The Economist Intelligence Unit, the famous economic intelligence unit, published a report on the situation in Sudan and South Sudan for the month of March, and the two most important paragraphs in this report are on the Democracy Index and on monetary policies.
1-Democracy Index: Sudan
Sudan has dropped two places to rank 149th (out of 167) in The Economist Intelligence Unit’s 2020 Democracy Index. The deterioration relates to the decline in the political participation category, as hopes of political opening have waned since 2019 when a coup took place. Despite hopes of faster progress on democratisation following the long-serving dictator, Omar al-Bashir, in 2019, the political scene in Sudan remains fragmented, with the increasing perception among the citizens that they have little control over their lives. The country’s average score of 2.54 (down from 2.7 in 2019) places it in the category of an authoritarian regime. Sudan continues to rank well behind its neighbours such as Egypt (138th), Gabon (121st) and Ethiopia(123rd), which also have significant democratic shortcomings.
Economist Ahmed ben Omer said:
Commenting on the news: This matter may constitute more damages towards the democratic transition in Sudan without agreeing on a specific political pattern, and it may increase the chances of consolidating democracy in the state. Through a peace agreement that will directly affect societies and provide them with stability to rebuild themselves.
He added: “This peace affects production, and these societies will be able to prosper and facilitate the process of democracy.”
Inflation rose until it reached more than 300%. This matter is a warning to the government to change its current policies and adopt other solutions and agree on a political basis that paves the way for an economic agreement so that the streets do not explode again and security chaos occurs.
The Central Bank of Sudan (CBS) manages monetary policy largely by issuing Islamic financial certificates, setting reserve requirements and manipulating the exchange rate. However, high levels of dollarisation reduce the efficacy of monetary policy. Sustained large fiscal deficits and excessively high inflation will compel CBS to continue to print money in the first half of the forecast period (inviting criticism from the IMF), and foreign reserves will remain under pressure. Increasing foreign aid inflows in the short term, alongside the 580% currency devaluation in February, will help to restore some level of currency stabilisation but will not be sufficient to support a complete economic revival. Tackling inflation will be challenging for the authorities as the government continues to monetise deficits in the near term. We expect the authorities to formulate a macroeconomic stabilisation plan to be implemented over the medium term, to address fundamental macroeconomic issues in line with policy measures recommended by the IMF under the 2020/21 SMP. This is expected to include moderating money supply growth and increasing reserve requirements”.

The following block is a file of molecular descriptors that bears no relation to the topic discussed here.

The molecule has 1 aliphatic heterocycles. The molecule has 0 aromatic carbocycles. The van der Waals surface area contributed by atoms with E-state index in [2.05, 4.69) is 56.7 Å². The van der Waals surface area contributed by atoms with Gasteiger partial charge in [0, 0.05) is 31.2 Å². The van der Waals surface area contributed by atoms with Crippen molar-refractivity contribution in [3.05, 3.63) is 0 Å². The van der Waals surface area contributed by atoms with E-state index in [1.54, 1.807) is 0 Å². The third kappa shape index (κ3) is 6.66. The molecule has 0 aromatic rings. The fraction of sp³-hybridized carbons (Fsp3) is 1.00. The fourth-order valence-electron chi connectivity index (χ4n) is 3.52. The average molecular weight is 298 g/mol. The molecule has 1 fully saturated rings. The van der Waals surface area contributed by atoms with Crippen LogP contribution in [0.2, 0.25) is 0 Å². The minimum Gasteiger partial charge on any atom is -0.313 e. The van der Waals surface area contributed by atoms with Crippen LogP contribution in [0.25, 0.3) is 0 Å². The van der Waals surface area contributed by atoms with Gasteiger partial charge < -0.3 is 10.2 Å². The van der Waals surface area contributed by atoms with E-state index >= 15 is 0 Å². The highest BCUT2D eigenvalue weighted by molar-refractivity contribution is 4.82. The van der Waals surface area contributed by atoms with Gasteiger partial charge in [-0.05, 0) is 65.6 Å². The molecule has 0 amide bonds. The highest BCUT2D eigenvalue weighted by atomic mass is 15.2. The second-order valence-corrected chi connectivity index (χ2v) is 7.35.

Commenting on the news, the expert Ben Omer said: Certainly, continuing without reaching an effective monetary policy will lead to the printing of more money without a foreign balance, and this helps to increase inflation and will affect the price level in the consumer goods market. He added: The government must resort to other solutions. To search for a deposit of two billion dollars to meet the demand for the dollar, even if for a temporary period, until a good reading of the economy is available so that the government can draw new policies based on new figures. Commenting on the state’s intervention, the expert said: The state is now in an economic crisis. The government can intervene by imposing taxes and also intervene in the gold monopoly, even if temporarily, by reviewing mining agreements and facilities for random mining and also increasing the capital of government companies to expand the process Production This could save 4 billion dollars in a year and a half if managed well.
About forecasts report, Ahmed bin Omar said: The EIU uses completely different methods of analysis, and it always finds it inaccurate in some figures. For example, inflation expectations in tables are illogical because the government uses the current model based on not mobilizing national resources to increase the value of exports and address the imbalance in the sector. Banking and interest in supporting producers, but insisting on the current use of the economic program will lead to more inflation and also more printing, which will make it difficult to forecast the private sector and outside investors ‘needs.’ He added: Until now, these policies are completely ignorant of the impact of the Corona on small and medium sectors and The effect of these policies, which are reflected in inflation, causing further price increases and in addition to poverty rates. ‘These policies, despite the many reports, need a pause and review of the indicators to change them and target the real change that reflects on the Sudanese citizen.